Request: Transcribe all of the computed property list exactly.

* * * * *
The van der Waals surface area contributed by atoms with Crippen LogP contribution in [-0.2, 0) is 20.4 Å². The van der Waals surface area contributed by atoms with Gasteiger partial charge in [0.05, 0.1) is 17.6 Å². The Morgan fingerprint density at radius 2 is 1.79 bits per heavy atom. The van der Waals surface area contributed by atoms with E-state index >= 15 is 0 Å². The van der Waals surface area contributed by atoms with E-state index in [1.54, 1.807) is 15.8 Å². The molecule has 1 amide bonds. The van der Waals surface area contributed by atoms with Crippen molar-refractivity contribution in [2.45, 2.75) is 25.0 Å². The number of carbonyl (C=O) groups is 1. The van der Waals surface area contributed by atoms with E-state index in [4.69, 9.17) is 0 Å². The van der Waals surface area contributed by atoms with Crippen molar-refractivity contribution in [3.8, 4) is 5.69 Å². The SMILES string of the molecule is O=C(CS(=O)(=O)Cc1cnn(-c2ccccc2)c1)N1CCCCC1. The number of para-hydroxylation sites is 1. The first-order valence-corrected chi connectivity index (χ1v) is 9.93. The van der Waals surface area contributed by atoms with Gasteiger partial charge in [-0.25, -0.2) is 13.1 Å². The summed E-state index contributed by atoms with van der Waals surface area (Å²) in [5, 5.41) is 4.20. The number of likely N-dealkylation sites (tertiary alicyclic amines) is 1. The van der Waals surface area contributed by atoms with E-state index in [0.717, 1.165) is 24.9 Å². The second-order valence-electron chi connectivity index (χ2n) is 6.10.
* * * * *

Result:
The van der Waals surface area contributed by atoms with Crippen LogP contribution in [-0.2, 0) is 20.4 Å². The van der Waals surface area contributed by atoms with Gasteiger partial charge in [0.05, 0.1) is 17.6 Å². The Morgan fingerprint density at radius 2 is 1.79 bits per heavy atom. The van der Waals surface area contributed by atoms with E-state index >= 15 is 0 Å². The van der Waals surface area contributed by atoms with E-state index in [1.54, 1.807) is 15.8 Å². The molecule has 1 amide bonds. The van der Waals surface area contributed by atoms with Crippen molar-refractivity contribution in [2.45, 2.75) is 25.0 Å². The number of carbonyl (C=O) groups is 1. The van der Waals surface area contributed by atoms with E-state index in [4.69, 9.17) is 0 Å². The van der Waals surface area contributed by atoms with Crippen molar-refractivity contribution in [3.8, 4) is 5.69 Å². The SMILES string of the molecule is O=C(CS(=O)(=O)Cc1cnn(-c2ccccc2)c1)N1CCCCC1. The number of para-hydroxylation sites is 1. The first-order valence-corrected chi connectivity index (χ1v) is 9.93. The van der Waals surface area contributed by atoms with Gasteiger partial charge in [-0.25, -0.2) is 13.1 Å². The summed E-state index contributed by atoms with van der Waals surface area (Å²) in [5, 5.41) is 4.20. The number of likely N-dealkylation sites (tertiary alicyclic amines) is 1. The van der Waals surface area contributed by atoms with E-state index in [0.717, 1.165) is 24.9 Å². The second-order valence-electron chi connectivity index (χ2n) is 6.10.